The demise of retail dovetails with the demise of the middle class into poverty as we increasingly struggle to pay for the necessities of life with salaries and savings are eroded by inflation and debasement of the money via debt. It is one sign that collapse is already in progress, and that we are frogs being slowly cooked. It will remain imperceptible to most for a long time until it's not, and then it's going to get ugly.

Trade War? Is there is or is there ain't?

Trump: Trade Wars Are Easy to Win. Also Trump: We Lost the Trade War with China.

Remember who said how easy trade wars are to win? It was the same guy who said we already lost. We're getting killed by Mexico,  We're getting "raped" by China. And recall when he told Justin Trudeau the US was running a trade deficit even though he knew otherwise? Oh, what a great kidder. On Tuesday Trump announced tariffs on Chinese products to the tune of $50 billion that include "robotics, information technology, communication technology and aerospace." China responded  the next day with $50 billion in tariffs on 106 different U.S. products, including cars, chemicals, and ag products including soy. China's selections seemed precisely calibrated to affect Trump country.

Not surprisingly, the market was off 500 points the next day, and another 600 the day after tht, before a rally to close higher as Trump's smoothers and handlers were our whispering sweet nothings in the ears of Real Money about how this was a "negotiation." They woke Wilbur Ross and wheeled him out to defend the moves, saying Trump is a lifelong deal maker" and China's tariffs are not the "first controversy he's gone into," Ross said. "This is not World War III."

We are to be reassured because human beings are not dying. Yet.

But not to worry– Mr. He Alone Can Fix It is on the case, and you should remember he had a book written for him entitled "The Art of the Deal." Just remember that everyone who came before Trump was a moron, but he is a business genius. And a stable genius at that.

Take Bezos, Give the Points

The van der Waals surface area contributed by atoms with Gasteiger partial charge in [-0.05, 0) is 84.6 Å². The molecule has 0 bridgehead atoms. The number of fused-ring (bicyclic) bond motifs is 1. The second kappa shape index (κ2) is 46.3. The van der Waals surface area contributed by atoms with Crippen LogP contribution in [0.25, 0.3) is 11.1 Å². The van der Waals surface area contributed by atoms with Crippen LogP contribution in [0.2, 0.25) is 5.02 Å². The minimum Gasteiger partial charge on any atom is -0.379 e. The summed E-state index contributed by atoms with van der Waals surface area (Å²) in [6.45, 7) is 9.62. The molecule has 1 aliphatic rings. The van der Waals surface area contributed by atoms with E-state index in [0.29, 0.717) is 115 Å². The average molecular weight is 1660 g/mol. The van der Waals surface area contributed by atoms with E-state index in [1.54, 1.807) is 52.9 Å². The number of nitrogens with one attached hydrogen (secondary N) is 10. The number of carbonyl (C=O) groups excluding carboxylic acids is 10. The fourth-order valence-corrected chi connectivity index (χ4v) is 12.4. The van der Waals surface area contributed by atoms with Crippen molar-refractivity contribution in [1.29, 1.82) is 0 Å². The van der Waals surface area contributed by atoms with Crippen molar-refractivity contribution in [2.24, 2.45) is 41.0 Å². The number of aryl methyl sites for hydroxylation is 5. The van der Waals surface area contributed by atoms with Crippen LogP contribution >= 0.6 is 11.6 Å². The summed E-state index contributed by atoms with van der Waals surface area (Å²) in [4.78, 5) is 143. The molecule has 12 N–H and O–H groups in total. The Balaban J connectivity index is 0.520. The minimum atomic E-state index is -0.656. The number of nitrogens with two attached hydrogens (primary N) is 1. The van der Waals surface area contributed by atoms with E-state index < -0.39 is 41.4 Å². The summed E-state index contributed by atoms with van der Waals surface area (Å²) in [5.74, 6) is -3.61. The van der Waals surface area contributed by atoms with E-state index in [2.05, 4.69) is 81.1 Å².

In a series of tweets, The Stable Genius picked a fight with Amazon owner Jeff Bezos because he could. Yes, the guy who bragged that he was "smart" for not paying taxes during a presidential debate and who refuses to release his tax returns, as every major-party candidate since Watergate has done, accused Amazon of somehow gaming the US Postal Service. From all accounts, the Amazon contract is profitable for the USPS, and has to be by law. In most Tweets, Trump refers to the "Amazon Washington Post," although Bezos owns The Washington Post outright.

Trump's contempt is is rooted in the fact that the Post has driven Trump to impotent rage with its persistent reporting of facts about him and his administration. 

Trump took to Twitter Wednesday to attack America’s most trusted brand: “Amazon is doing great damage to tax paying retailers. Towns, cities and states throughout the U.S. are being hurt – many jobs being lost!” And, 

Most of the financial sites agree: Donald Trump Will Not Get the Best of Jeff Bezos. Through canny marketing and making the services easy to use,  Bezos has managed to integrate Amazon so thoroughly into the lives of customers that many can’t imagine living without its affordability and convenience. Oh, and lobbying. Virginia Postrel from BloombergView:

In fact, Trump’s irritation isn’t really with Amazon. Rather, he is obsessed with Jeff Bezos, whom he keeps denouncing by name. The guy clearly gets under his skin.

The obvious reason is that Bezos — not Amazon, Mr. President — owns the Washington Post. But Trump’s obsession seems a little too personal to be about the Post alone…

Rather, the very existence of Bezos seems to drive Trump crazy. Trump’s image, to himself and his fans, is that of alpha male — the dominant primate in the room. Simply by going about his business (and largely ignoring Trump), Bezos refutes that claim. He is a far more admired and influential businessman than Trump and, of course, immeasurably richer.

Start with appearance. Trump, who likes his staff to have the right “look,” would never cast a wiry guy who doesn’t hide his lack of hair as a big-time businessman. How can someone only five-foot-nine intimidate people into submission? In Trumpworld, intimidation, not value-creation, is what business is all about.

Bezos also has a sense of humor, often at his own expense, and a famously raucous laugh. Trump is humorless. He certainly doesn’t laugh at himself.

We'll leave consideration of the fine points, such as the probity of a sitting president* using the bully pulpit to damage a private company for pure political gain, as well as direct attacks on the free press and the independent judiciary, to the judgments of history. Which is apparently Bezos' attitude as well. The response from Amazon HQ has been silence. Which will prove to be golden. Amazon shares initially fell but are now trading higher. 

AI: Threat or Menace, Redux

Last week I waxed rhapsodic about Artifical Intelligence. I cited that fact that some Smart People have warned us about the implications. Some scoff and say that macines can never truly be "intelligent" because creativity. To which I reply tht the creativity of artificial intelligence can potentially look very different from that of humans. This week, there's this interview with Sophia, the AI robot that's now a citizen of Saudi Arabia:

Thanks to reader Kim Lambert for this one. And then there's the malign intelligence named "Norman." Meet 'Norman,' the Darkest, Most Disturbed AI the World Has Ever Seen